11 The blind, and the people in prison,
Souls without hope, without home,
And risen her light upon Rome.
The light of her sword in the gateway
Shone, an unquenchable flame,
1'ass from the face of her fame:
Hers, whom we turn to and cry on,
Italy, mother of men:
Lion-like, forth of his den."
Swinburne, "The Halt before Rome."
Below the basilica of S. Agnese (see Walks in Rome, ii. 26) we cross the Anio by the picturesque Ponte Nornentana or Lomentana, occupying the site of the ancient bridge, but in itself medieval, with forked battlements. The green slopes beyond the bridge are those of the Mons Sacer, where the famous secession and encampment of the plebs, in B.C. 549, extorted from the patricians the concessions of tribunes who were to represent the interests of the people.
"The spot on which this great deliverance had been achieved became to the Romans what Runnymede is to Englishmen: the top of the hill was left for ever unenclosed and consecrated, and an altar was built on it, and sacrifices offered to Jupiter, who strikes men with terror and again delivers them from their fear; because the commons had fled thither in fear, and were now returning in safety. So the hill was known for ever by the name of the Sacred Hill."—Arnold's Hist. of Rome, i. 149.
Passing the Casale dei Pazzi, and the tomb known as Torre Nomentana, we reach, on the right, the disinterred Basilica of S. Alessandro (see Walks in Rome, ii. 32). A little beyond this, after passing the farm called Cesarini, the road divides. The turn to the right passes under the Montes Corniculani, of which the nearest height is occupied by S. Angelo in Cappoccia, considered by Nibby (quoted by Murray), without any authority, to occupy the site of the Latin city Medullia. It finally leads to Palombara, a town of the Sabina, once a fortress of the Savelli, but now belonging to F1CULEA. MENTANA. 179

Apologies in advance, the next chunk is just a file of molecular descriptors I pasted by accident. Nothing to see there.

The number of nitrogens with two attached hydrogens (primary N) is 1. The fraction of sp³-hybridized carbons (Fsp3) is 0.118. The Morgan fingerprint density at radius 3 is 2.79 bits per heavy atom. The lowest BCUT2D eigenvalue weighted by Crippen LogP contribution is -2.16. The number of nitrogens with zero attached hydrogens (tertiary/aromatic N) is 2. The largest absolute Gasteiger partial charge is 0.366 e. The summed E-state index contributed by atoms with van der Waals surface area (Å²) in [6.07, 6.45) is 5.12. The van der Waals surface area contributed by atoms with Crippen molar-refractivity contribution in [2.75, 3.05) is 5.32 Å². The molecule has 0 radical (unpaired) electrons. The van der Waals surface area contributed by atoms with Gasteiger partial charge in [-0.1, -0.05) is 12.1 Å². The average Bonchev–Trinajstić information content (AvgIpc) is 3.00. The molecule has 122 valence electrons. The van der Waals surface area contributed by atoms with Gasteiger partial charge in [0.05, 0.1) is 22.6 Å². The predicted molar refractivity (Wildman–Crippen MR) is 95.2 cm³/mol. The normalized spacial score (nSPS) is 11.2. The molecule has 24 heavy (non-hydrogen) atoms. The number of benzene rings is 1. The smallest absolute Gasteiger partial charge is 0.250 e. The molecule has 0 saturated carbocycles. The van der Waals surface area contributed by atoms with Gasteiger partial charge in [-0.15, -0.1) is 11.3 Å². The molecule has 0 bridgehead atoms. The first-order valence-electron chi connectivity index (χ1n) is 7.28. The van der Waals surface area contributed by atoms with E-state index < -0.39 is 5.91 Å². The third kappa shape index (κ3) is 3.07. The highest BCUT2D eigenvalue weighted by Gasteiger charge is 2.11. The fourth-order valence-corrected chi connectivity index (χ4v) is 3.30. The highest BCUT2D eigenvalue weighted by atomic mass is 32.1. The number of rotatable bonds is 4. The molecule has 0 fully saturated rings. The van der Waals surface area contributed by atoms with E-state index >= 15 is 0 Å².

the Borghese, most beautifully situated at the foot of Monte Gennaro.
Following (to the left) the Via Nomentana, where the ancient pavement is now very perfect, we reach Casa Nuova, and, about 11 miles from Rome (on the left) the fine mediaeval tower called Torre Lupara, built of alternate courses of brick and stone. The next hill is called Monte Gentile, and is the supposed site of the Latin city of Ficalca or Ficulnea, which is frequently mentioned both by Livy and Dionysius in the early history of Rome. Gell speaks of the ground near Torre Lupara as "strewn with tiles and pottery—perhaps one of the surest indications of an ancient city." It has been supposed, from an inscription found near the farm Cesarini referring to a charitable institution of M. Aurelius for " Pueri et Puellae Alimentarii Ficolensium," and from the expression " Ficulea vetus " used by Livy (i. 38), and " Ficelias veteres" by Martial (vi. 27), that there may have been a second town called Ficulea, built in later times nearer the capital. Ficulea was the seat of an early bishopric. It is said to derive its name from the wild figs, which are still found in abundance on its supposed site. In the acts of Pope Caius and St. Lawrence the Martyr it is called "Civitas Figlina extra Portam Salariam." The Via Nomentana is sometimes spoken of as Via Ficulea.
Beyond Monte Gentile, the road passes through forests of oaks, a great contrast to the bare Campagna, till, when it first comes in sight of the village of Mentana, it reaches the height which was the site of the battle, in which, Oct. 1867, the Papal troops, assisted by the French, entirely defeated the Italians under Garibaldi.
Some blocks of marble in the village street are the only